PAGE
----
SOLC Day 17: What Are You Reading?

What are you reading these days? I was going strong with my personal reading as 2019 came to an end…and then came 2020 and my reading hit the breaks! According to my Goodreads account, I’ve completed only 6 books this year!!! (That does not count all the books I read to students, the amazing blog posts I read daily, the countless articles about coronavirus, professional articles garnered through Twitter and Facebook…)

I just finished The Paris Wife, a novel based on Ernest Hemingway’s first (of 4!) wife. It was okay, but not amazing. A better book I read recently was How to be a Good Creature: A Memoir in Thirteen Animals by Sy Montgomery. The frame was interesting and I loved thinking about the ways an octopus, dogs, chickens, and even ostriches contributed to the “good creature” Sy developed into through her interactions with these animals. When We Believed in Mermaids was light and quick, not entirely believable, but enjoyable. I read Where the Crawdads Sing when it first came out–loved it–and find it hard to top. The new Malcolm Gladwell book Talking to Strangers was completed at the end of September. I’ve read, but I don’t seem to be reading now.

I feel like I’m struggling to find that book–you know, the one that pulls you in and offers you escape. Not the one that feels like going up endless flights of stairs that end in nowhere.

So…what are your favorite books to read lately? The ones you read as the adult you, the books to escape, not to recommend to your students. What are you finding compelling? (Not necessarily “high brow” or make-you-a-better-person reading.) I’m hoping to crowd source a list to keep me going over the next several months–and I’m determined to get myself back on track with my personal reading.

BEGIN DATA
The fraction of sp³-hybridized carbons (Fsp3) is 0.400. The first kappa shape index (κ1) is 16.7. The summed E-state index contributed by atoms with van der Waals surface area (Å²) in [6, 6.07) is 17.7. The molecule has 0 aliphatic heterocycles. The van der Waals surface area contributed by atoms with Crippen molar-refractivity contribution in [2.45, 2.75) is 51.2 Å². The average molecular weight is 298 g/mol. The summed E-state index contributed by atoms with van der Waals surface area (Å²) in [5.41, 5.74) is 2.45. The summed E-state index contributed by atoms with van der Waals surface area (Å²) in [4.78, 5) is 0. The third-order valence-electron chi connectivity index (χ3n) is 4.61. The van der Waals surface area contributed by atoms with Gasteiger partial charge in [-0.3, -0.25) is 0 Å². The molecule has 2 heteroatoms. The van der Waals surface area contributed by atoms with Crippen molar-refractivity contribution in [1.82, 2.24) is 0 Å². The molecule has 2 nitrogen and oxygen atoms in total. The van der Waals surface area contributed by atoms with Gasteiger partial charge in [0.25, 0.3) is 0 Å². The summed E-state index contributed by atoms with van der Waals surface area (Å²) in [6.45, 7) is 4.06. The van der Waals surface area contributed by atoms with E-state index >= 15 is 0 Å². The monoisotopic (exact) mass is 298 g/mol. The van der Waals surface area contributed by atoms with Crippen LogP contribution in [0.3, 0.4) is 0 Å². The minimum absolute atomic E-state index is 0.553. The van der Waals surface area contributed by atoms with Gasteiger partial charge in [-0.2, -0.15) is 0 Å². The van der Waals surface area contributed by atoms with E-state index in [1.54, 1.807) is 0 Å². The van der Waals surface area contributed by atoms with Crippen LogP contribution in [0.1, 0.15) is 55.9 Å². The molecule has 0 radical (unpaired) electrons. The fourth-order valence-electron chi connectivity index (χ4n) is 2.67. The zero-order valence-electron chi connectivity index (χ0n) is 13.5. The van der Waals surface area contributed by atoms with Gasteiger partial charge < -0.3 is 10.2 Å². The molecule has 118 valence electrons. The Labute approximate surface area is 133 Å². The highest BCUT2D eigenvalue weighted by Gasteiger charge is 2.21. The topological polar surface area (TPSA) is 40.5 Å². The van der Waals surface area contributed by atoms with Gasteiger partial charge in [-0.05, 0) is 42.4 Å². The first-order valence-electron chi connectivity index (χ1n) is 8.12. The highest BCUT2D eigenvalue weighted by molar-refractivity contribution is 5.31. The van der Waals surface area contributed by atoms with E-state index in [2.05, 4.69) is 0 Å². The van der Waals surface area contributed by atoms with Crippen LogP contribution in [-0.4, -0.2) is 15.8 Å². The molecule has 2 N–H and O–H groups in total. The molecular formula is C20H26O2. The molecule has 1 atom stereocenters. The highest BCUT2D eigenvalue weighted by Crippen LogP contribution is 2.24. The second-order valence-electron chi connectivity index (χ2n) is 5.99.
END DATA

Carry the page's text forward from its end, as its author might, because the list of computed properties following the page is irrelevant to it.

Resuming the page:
I need you guys…start suggesting!

14 thoughts on “SOLC Day 17: What Are You Reading?

  1. carwilc

    A great question. And I got a couple of new ideas from you! I am currently reading AMERICAN DIRT with my book club. Not too long ago, we read THE GREAT ALONE, it’s a little dark, but really good. I have been on a Dan Gemeinhart kick with my sixth graders- I loved SOME KIND OF COURAGE and also his newest one, THE REMARKABLE JOURNEY OF COYOTE SUNRISE.

  2. Marissa Minard

    I am a series person! I love reading, but it is mostly Young Adult Novels, I’m not sure if that is what you would like but here are my favortires! (:
    First Life series
    Uglies series
    The Vampire Academy Series
    Stalking Jack the Ripper series
    I hope you they’re not too far off from what you like (:

  3. Charlene Doland

    Some books I’ve enjoyed:
    Jane Harper’s Aaron Falks series
    Robert Galbraith (JK Rowling) Cormoran Strike series
    Nicola Yoon The Sun is Also a Star
    Jenny Han To All the Boys I’ve Loved Before
    Ruth Ware The Lying Game
    Tana French The Witch Elm

  4. dogtrax

    Any book written by Tana French (as Charlene notes). Her writing is intricate and lyrical, for a mystery writer.
    I loved These Fevered Days: Ten Pivotal Moments in the Making of Emily Dickinson
    And I loved One Long River of Song: Notes on Wonder for the Spiritual and Nonspiritual Alike by Brian Doyle